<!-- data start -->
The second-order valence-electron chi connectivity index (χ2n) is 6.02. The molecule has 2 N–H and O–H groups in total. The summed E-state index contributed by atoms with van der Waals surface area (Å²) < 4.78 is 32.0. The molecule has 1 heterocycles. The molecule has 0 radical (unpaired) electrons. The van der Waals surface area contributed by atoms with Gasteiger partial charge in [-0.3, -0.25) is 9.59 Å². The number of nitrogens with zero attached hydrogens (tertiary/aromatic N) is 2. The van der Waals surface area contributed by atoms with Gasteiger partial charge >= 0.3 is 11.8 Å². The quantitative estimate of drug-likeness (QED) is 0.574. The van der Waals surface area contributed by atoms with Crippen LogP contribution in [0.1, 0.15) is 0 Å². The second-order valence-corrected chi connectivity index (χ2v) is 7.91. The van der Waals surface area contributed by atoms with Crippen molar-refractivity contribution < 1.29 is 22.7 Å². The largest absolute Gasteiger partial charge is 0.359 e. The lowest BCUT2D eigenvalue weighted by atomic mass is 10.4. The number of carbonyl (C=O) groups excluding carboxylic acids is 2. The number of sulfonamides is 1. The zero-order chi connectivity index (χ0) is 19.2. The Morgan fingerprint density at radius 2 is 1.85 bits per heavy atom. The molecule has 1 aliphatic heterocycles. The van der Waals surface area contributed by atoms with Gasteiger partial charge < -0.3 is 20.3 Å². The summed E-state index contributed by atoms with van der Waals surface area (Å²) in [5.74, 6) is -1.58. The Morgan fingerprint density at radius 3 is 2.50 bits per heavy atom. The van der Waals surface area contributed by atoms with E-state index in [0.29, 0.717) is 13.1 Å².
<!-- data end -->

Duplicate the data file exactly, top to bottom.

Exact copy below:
The second-order valence-electron chi connectivity index (χ2n) is 6.02. The molecule has 2 N–H and O–H groups in total. The summed E-state index contributed by atoms with van der Waals surface area (Å²) < 4.78 is 32.0. The molecule has 1 heterocycles. The molecule has 0 radical (unpaired) electrons. The van der Waals surface area contributed by atoms with Gasteiger partial charge in [-0.3, -0.25) is 9.59 Å². The number of nitrogens with zero attached hydrogens (tertiary/aromatic N) is 2. The van der Waals surface area contributed by atoms with Gasteiger partial charge >= 0.3 is 11.8 Å². The quantitative estimate of drug-likeness (QED) is 0.574. The van der Waals surface area contributed by atoms with Crippen LogP contribution in [0.1, 0.15) is 0 Å². The second-order valence-corrected chi connectivity index (χ2v) is 7.91. The van der Waals surface area contributed by atoms with Crippen molar-refractivity contribution < 1.29 is 22.7 Å². The largest absolute Gasteiger partial charge is 0.359 e. The lowest BCUT2D eigenvalue weighted by atomic mass is 10.4. The number of carbonyl (C=O) groups excluding carboxylic acids is 2. The number of sulfonamides is 1. The zero-order chi connectivity index (χ0) is 19.2. The Morgan fingerprint density at radius 2 is 1.85 bits per heavy atom. The molecule has 1 aliphatic heterocycles. The van der Waals surface area contributed by atoms with Gasteiger partial charge < -0.3 is 20.3 Å². The summed E-state index contributed by atoms with van der Waals surface area (Å²) in [5.74, 6) is -1.58. The Morgan fingerprint density at radius 3 is 2.50 bits per heavy atom. The van der Waals surface area contributed by atoms with E-state index in [0.29, 0.717) is 13.1 Å².